An insufficiently protected credential weakness occurs when the application doesn't store or transmit the authentication credentials securely. If the passwords are not hashed and salted, an attacker might be able to recover stored passwords after compromising the application. If the passwords or hashes are not encrypted during transmission, an attacker might be able to intercept passwords or hashes vis a man-in-the-middle attack. All applications that use authentication are affected by this vulnerability type.
An insufficiently protected credential vulnerability makes it easier for an attacker to gain access to the authentication credentials. Usually, some other vulnerability has to be present for the attacker to recover the credentials. Once the attacker has the credentials, they can impersonate the user whose credentials have been compromised. Malicious hackers usually target privileged accounts to take over the application. After taking over the application, an attacker might leverage other vulnerabilities to take over the application platform and use it to pivot for other attacks. Compromising the application also gives the attacker access to user data, thus enabling them to impersonate the user.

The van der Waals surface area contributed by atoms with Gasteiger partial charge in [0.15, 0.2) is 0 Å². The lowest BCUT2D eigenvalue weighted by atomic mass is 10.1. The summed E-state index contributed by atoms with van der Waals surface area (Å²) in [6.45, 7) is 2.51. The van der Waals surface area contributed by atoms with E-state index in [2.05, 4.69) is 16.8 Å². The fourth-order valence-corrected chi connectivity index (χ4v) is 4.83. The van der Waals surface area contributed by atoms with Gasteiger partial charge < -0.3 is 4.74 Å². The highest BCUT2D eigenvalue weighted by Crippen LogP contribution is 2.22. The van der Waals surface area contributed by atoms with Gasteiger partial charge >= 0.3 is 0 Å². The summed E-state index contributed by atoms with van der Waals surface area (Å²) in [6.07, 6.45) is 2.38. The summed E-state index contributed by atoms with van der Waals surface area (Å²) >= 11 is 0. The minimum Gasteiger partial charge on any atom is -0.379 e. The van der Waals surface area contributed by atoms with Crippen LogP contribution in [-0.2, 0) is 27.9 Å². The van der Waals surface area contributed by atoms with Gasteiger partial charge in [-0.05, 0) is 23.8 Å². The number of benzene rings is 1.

To prevent this vulnerability type, use PBKDF2 to secure passwords and send authentication credentials over encrypted tunnels.
Use PBKDF2 to secure passwords:
Send authentication credentials only over TLS:
To check for adequate protection against this vulnerability type, verify that PBKDF2 is used to secure passwords and that authentication credentials are never sent in plain-text.
PBKDF2 is used to secure passwords:
Authentication credentials are only sent over TLS:
Computer Based Training Links
Use the following Computer Based Training course(s) for more background information about this type of vulnerabilities.
OWASP Top Threats & Mitigations
This course examines in depth the vulnerabilities, threats, and mitigations described in the OWASP Top 10 2013. Upon completion of this class, participants will be able to identify and mitigate the greatest threats that web application developers face, including: Injection, Broken Authentication and Session Management, Cross-Site Scripting (XSS), Insecure Direct Object References, Security Misconfiguration, Sensitive Data Exposure, Missing Function Level Access Control, Cross-Site Request Forgery (CSRF), Using Components with Known Vulnerabilities, and Unvalidated Redirects and Forwards.
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